Saturday Oct. 26 1861
CONVERTED CONESTOGA CARRIES CUMBERLAND COMBATANTS
No, this was not a covered wagon, but a ship. In the early days of
the War there were simply not enough warships, on either side, to
accomplish the work that needed to be done. Therefore, civilian
vessels were impressed into service and outfitted for war as best as
could be done. One such, the USS Conestoga, officially a gunboat
because a few cannon had been bolted to her deck, carried Union
troops up the Cumberland River today to wage an attack on Saratoga,
Kentucky. The assault, in fact, was successful.
Sunday Oct. 26 1862
POKEY PROFESSIONALS PASS POTOMAC
It had taken almost daily telegrams, sometimes more than one per day
and of increasing levels of impatience, sweet-talking, sarcasm,
pleading, and finally direct orders, but at long last McClellan was
on the move. The Army of the Potomac, which had sat essentially
immobile since the Battle of Antietam, commenced today to move
across the river for which they were named. The action marked the
first large-scale intrusion into Confederate territory by Union
forces in more than a month. Lincoln could finally send a telegram
to Gen. George McClellan telling him that he “rejoiced” at the news
of the army movement.
Monday Oct. 26 1863
TURCHIN TAKES TENNESSEE TRAIL
Operations got under way today to open U.S. Grant’s planned “Cracker
Line”, to get supplies more directly into the Union army trapped in
Chattanooga. If direct attack had been possible it would have been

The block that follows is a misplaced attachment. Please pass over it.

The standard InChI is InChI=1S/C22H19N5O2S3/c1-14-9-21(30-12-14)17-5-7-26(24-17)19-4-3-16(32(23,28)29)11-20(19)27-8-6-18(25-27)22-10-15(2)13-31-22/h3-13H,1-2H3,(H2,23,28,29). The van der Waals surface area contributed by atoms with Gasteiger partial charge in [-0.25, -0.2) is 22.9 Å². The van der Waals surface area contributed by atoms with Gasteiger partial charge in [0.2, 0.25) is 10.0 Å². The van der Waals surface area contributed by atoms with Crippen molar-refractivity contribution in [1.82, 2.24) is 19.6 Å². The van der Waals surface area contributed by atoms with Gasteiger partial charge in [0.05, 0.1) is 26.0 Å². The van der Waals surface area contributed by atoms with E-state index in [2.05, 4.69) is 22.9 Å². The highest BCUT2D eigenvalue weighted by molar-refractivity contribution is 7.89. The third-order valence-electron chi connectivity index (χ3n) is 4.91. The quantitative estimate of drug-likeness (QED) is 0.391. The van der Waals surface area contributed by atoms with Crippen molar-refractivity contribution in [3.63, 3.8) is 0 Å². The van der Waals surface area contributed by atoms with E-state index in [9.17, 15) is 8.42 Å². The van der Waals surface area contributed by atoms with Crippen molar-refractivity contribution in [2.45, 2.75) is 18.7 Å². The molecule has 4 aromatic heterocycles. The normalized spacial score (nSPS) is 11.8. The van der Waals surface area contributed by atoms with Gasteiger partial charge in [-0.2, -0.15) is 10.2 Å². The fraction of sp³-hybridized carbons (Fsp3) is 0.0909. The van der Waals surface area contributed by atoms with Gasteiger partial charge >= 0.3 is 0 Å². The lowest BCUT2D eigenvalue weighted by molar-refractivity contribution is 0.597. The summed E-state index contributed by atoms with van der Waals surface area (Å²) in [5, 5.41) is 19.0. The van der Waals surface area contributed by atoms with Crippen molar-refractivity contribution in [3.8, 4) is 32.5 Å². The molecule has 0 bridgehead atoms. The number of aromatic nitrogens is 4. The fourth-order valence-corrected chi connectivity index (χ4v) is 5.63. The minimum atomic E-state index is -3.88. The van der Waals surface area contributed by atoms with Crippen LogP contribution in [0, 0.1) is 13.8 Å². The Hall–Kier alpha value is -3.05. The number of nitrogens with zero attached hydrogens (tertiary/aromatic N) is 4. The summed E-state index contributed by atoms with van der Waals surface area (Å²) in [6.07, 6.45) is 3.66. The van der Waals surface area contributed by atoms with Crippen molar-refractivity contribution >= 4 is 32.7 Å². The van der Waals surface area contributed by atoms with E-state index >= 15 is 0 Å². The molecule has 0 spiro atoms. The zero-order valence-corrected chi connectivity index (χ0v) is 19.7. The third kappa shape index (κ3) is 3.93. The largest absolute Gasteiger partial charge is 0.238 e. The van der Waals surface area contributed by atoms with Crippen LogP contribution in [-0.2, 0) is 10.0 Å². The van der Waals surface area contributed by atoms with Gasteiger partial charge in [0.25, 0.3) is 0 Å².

tried long since, so a certain amount of sneaking around seemed
preferable. At 3 a.m. 24 pontoon boats full of Ohioans and the 1st
Michigan Engineers drifted silently with the current of the
Tennessee River around Moccasin Point opposite Raccoon Mountain. As
the mountain was quite infested with Confederates, the party linked
up with Brig. Gen. John Basil Turchin’s brigade on the Point.
Turchin’s men had likewise marched in the dark to the rendezvous.
The first step to establish the Line had been taken.
Wednesday Oct. 26 1864
ARMY ACTION AGGRAVATES ALABAMA
The Army of Tennessee was one of the Confederacy’s finest fighting
forces, but it was cursed for most of its existence by leaders whose
qualities did not compare to those of the fighting men. Today those
leaders required the army to “demonstrate” on one bank of the
Tennessee River, across from which was the Union-occupied city of
Decatur, Ala. This demonstration consisted primarily of marching
around and occasionally firing off a volley of gunshots, to give the
impression of a larger force and possibly alarm the Union commander
into falling back from the position. The Union commander did not do
anything of the sort, so the Confederates abandoned hopes of
crossing there and proceeded westward to another ford.
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